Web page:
And so to abortion for this appears to be the destination. First he makes an odd assertion that in relation to the Citizen’s Assembly Justice Laffoy ‘seems to have been drawn towards conclusions which with which even the the most liberal members of the cabinet seem ill at ease’ ignoring the actual deliberations and conclusions of the Assembly members themselves! Then talking about the Oireachtas Committee he writes that:

The least one should be able to expect from an Oireachtas committe charged with examining all aspects of the proposed referendum on abortion is that there would be balance brought to bear in terms fo the people invited before it and in terms of the balance of time allocated to each side.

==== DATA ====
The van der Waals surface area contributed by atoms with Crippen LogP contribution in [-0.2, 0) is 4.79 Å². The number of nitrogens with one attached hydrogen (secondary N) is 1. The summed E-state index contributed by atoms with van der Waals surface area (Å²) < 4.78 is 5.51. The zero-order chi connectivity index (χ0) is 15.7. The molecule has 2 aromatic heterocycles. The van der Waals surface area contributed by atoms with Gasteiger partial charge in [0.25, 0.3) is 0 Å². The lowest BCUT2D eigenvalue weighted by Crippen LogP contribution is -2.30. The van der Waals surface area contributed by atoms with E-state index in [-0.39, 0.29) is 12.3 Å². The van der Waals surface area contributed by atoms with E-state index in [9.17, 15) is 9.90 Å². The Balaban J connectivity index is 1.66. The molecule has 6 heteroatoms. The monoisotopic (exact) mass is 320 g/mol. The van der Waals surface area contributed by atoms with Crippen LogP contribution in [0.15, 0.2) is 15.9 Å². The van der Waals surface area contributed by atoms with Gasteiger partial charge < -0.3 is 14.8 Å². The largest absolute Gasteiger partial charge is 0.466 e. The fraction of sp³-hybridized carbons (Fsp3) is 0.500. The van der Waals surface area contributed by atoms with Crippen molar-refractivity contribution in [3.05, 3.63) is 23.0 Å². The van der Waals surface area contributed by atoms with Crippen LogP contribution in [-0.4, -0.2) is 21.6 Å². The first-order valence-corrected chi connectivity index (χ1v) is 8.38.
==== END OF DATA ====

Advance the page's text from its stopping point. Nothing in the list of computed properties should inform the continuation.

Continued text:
Wendy Lyons retweeted the other day a tweet Hugh O’Connell sent where Catherine Noone pointed out the problem with that line:

Noone: We have really struggled to find medical experts to come into the committee to state the status quo should be maintained… not as simple as pro-life and pro-choice anymore. This is from a bygone era.

Of course I suppose the Committee could pack out with non-experts to maintain some spurious ‘balance’, but that does seem to be missing the overall point of the exercise. Unless the belief is that adherence to belief alone will do the trick.